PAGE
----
Example 34.13. Simple Union Type

<simpleType name="orderNumUnion">
  <union memberTypes="xsd:string xsd:int" />

In addition to specifying named types as a member type of a union, you can also define an anonymous simple type as a member type of a union. This is done by adding the anonymous type definition inside of the union element. Example 34.14, “Union with an Anonymous Member Type” shows an example of a union containing an anonymous member type that restricts the possible values of a valid integer to the range 1 through 10.

Example 34.14. Union with an Anonymous Member Type

<simpleType name="restrictedOrderNumUnion">
  <union memberTypes="xsd:string">
      <restriction base="xsd:int">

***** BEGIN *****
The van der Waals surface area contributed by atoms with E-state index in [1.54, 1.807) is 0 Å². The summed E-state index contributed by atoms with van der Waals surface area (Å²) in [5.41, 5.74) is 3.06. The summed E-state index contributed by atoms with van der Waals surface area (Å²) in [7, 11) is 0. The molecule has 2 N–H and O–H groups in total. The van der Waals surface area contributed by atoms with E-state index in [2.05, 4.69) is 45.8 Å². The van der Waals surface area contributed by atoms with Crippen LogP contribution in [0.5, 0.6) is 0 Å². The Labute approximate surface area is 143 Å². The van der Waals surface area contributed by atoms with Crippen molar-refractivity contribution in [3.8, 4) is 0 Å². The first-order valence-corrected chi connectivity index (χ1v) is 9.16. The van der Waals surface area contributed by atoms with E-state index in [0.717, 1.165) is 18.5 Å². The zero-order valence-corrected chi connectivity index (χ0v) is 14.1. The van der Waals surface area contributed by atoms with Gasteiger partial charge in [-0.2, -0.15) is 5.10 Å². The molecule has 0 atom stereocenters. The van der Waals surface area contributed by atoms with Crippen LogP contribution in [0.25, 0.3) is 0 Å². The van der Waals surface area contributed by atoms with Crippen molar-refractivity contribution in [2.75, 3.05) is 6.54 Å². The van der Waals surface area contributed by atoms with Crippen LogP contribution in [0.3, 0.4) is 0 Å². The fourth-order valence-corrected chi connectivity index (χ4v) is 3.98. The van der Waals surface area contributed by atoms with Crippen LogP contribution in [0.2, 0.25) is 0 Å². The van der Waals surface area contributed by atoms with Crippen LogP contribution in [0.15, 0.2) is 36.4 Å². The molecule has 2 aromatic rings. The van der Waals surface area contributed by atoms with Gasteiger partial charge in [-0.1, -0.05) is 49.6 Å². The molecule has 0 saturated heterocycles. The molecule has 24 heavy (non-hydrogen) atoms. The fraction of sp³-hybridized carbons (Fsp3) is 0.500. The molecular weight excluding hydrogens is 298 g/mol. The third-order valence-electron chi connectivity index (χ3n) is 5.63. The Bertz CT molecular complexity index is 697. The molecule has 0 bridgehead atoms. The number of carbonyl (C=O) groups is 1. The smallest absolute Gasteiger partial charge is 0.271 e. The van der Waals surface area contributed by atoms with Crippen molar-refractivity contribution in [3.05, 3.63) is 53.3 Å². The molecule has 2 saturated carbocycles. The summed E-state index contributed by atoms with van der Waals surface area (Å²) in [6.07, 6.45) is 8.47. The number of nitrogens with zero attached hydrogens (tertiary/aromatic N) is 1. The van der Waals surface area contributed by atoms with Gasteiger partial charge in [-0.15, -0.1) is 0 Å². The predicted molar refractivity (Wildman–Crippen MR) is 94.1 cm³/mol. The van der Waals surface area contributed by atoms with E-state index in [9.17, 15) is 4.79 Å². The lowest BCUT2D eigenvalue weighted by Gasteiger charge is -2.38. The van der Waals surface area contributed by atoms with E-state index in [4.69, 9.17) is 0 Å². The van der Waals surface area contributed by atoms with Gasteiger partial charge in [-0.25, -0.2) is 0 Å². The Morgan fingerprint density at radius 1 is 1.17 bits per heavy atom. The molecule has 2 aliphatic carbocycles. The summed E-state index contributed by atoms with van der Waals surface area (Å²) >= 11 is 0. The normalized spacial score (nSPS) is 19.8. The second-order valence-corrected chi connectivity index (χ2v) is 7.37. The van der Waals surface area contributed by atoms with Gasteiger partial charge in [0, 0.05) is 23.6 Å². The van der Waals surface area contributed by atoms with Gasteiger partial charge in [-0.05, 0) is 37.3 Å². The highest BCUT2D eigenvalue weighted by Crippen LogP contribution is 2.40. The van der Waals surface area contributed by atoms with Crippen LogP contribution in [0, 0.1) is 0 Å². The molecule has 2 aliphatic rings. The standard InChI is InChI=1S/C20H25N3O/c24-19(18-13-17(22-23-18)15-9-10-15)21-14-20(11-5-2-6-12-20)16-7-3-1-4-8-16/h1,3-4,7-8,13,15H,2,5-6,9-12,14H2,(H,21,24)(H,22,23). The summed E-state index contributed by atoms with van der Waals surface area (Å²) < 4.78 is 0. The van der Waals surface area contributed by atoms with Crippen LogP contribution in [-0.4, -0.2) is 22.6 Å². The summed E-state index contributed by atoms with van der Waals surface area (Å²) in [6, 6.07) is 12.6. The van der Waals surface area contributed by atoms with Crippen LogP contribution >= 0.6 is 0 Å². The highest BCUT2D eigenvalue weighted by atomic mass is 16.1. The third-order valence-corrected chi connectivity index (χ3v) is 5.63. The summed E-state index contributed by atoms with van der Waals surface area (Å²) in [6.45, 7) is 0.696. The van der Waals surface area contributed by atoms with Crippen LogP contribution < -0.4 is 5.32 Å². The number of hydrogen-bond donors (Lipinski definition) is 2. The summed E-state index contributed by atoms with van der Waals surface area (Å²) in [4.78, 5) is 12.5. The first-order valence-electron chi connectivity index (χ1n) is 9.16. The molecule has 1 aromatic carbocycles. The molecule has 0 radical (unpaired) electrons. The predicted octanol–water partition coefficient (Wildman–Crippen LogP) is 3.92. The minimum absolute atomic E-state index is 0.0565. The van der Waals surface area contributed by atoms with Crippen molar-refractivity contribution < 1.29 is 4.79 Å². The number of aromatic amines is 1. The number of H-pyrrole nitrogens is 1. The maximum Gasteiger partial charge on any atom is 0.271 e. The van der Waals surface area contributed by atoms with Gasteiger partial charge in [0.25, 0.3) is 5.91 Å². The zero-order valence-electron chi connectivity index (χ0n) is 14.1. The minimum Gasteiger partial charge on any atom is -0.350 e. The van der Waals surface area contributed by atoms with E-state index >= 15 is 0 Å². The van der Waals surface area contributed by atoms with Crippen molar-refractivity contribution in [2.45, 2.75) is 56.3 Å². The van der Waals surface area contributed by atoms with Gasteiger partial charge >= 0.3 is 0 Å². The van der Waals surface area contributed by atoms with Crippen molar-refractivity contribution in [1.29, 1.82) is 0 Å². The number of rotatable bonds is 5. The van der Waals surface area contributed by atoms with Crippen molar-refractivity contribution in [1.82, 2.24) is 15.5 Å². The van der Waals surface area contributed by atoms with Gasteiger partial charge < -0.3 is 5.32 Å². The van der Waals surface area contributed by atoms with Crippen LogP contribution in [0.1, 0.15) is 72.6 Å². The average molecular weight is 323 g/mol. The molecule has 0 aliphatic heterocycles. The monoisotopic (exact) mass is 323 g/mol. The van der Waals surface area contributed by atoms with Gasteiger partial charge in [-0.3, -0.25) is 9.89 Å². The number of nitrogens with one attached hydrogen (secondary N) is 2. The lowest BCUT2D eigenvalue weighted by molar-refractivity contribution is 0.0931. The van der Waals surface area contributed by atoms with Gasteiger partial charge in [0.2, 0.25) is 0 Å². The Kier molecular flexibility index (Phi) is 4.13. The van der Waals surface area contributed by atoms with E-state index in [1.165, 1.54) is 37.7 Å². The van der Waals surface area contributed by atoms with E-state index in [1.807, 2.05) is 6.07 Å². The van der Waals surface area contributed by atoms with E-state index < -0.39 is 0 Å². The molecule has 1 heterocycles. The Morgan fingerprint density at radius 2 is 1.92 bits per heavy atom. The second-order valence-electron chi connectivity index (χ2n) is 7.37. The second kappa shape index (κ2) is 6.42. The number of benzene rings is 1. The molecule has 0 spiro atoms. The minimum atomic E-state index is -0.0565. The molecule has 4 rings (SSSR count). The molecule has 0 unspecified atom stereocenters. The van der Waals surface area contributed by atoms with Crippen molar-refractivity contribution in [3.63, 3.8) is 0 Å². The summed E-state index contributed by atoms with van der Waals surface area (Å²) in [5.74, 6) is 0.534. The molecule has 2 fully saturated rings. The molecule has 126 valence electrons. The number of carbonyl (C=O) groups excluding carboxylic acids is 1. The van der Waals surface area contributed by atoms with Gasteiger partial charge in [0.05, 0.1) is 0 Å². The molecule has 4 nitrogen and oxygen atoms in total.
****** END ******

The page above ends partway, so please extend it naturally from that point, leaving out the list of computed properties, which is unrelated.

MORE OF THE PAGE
<minInclusive value="1" />
        <maxInclusive value="10" />

Mapping to Java

XML Schema union types are mapped to Java String objects. By default, Apache CXF does not validate the contents of the generated object. To have Apache CXF validate the contents you will must configure the runtime to use schema validation as described in the section called “Enforcing facets”.

34.6. Simple Type Substitution


XML allows for simple type substitution between compatible types using the xsi:type attribute. The default mapping of simple types to Java primitive types, however, does not fully support simple type substitution. The runtime can handle basic simple type substitution, but information is lost. The code generators can be customized to generate Java classes that facilitate lossless simple type substitution.